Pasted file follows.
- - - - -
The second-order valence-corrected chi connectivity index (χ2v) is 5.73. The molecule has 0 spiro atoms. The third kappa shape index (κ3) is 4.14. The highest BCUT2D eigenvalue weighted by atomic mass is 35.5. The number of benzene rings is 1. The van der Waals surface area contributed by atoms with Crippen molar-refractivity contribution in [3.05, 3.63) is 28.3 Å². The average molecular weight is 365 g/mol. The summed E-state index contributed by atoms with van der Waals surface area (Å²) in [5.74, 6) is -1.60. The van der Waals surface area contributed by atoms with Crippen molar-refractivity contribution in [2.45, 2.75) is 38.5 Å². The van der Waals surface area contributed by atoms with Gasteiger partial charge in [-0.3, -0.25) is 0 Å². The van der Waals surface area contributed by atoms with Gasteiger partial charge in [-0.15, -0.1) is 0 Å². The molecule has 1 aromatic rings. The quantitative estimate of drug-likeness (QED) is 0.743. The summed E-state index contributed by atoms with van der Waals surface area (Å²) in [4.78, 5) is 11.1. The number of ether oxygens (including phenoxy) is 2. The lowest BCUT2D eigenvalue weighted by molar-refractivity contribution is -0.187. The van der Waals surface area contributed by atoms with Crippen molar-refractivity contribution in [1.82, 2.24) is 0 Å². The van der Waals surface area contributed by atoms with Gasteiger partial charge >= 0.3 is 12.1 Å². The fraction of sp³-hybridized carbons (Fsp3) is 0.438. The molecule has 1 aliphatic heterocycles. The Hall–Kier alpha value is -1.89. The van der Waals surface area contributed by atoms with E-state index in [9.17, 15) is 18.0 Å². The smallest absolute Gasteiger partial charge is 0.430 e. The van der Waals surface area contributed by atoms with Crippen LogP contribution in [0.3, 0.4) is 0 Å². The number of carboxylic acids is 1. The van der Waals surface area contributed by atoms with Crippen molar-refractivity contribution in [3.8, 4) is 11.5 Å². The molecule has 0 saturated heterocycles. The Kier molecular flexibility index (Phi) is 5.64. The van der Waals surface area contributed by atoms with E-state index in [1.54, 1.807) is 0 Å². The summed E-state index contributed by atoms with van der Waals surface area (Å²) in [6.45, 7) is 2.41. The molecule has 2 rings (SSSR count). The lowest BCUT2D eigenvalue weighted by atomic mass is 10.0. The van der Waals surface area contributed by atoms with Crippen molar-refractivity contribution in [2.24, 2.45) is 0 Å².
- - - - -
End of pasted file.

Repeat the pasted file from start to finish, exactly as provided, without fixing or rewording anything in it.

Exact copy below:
The second-order valence-corrected chi connectivity index (χ2v) is 5.73. The molecule has 0 spiro atoms. The third kappa shape index (κ3) is 4.14. The highest BCUT2D eigenvalue weighted by atomic mass is 35.5. The number of benzene rings is 1. The van der Waals surface area contributed by atoms with Crippen molar-refractivity contribution in [3.05, 3.63) is 28.3 Å². The average molecular weight is 365 g/mol. The summed E-state index contributed by atoms with van der Waals surface area (Å²) in [5.74, 6) is -1.60. The van der Waals surface area contributed by atoms with Crippen molar-refractivity contribution in [2.45, 2.75) is 38.5 Å². The van der Waals surface area contributed by atoms with Gasteiger partial charge in [-0.3, -0.25) is 0 Å². The van der Waals surface area contributed by atoms with Gasteiger partial charge in [-0.15, -0.1) is 0 Å². The molecule has 1 aromatic rings. The quantitative estimate of drug-likeness (QED) is 0.743. The summed E-state index contributed by atoms with van der Waals surface area (Å²) in [4.78, 5) is 11.1. The number of ether oxygens (including phenoxy) is 2. The lowest BCUT2D eigenvalue weighted by molar-refractivity contribution is -0.187. The van der Waals surface area contributed by atoms with Crippen molar-refractivity contribution in [1.82, 2.24) is 0 Å². The van der Waals surface area contributed by atoms with Gasteiger partial charge >= 0.3 is 12.1 Å². The fraction of sp³-hybridized carbons (Fsp3) is 0.438. The molecule has 1 aliphatic heterocycles. The Hall–Kier alpha value is -1.89. The van der Waals surface area contributed by atoms with E-state index in [9.17, 15) is 18.0 Å². The smallest absolute Gasteiger partial charge is 0.430 e. The van der Waals surface area contributed by atoms with Crippen LogP contribution in [0.3, 0.4) is 0 Å². The number of carboxylic acids is 1. The van der Waals surface area contributed by atoms with Crippen molar-refractivity contribution in [3.8, 4) is 11.5 Å². The molecule has 0 saturated heterocycles. The Kier molecular flexibility index (Phi) is 5.64. The van der Waals surface area contributed by atoms with E-state index in [1.54, 1.807) is 0 Å². The summed E-state index contributed by atoms with van der Waals surface area (Å²) in [6.45, 7) is 2.41. The molecule has 2 rings (SSSR count). The lowest BCUT2D eigenvalue weighted by atomic mass is 10.0. The van der Waals surface area contributed by atoms with Crippen molar-refractivity contribution in [2.24, 2.45) is 0 Å².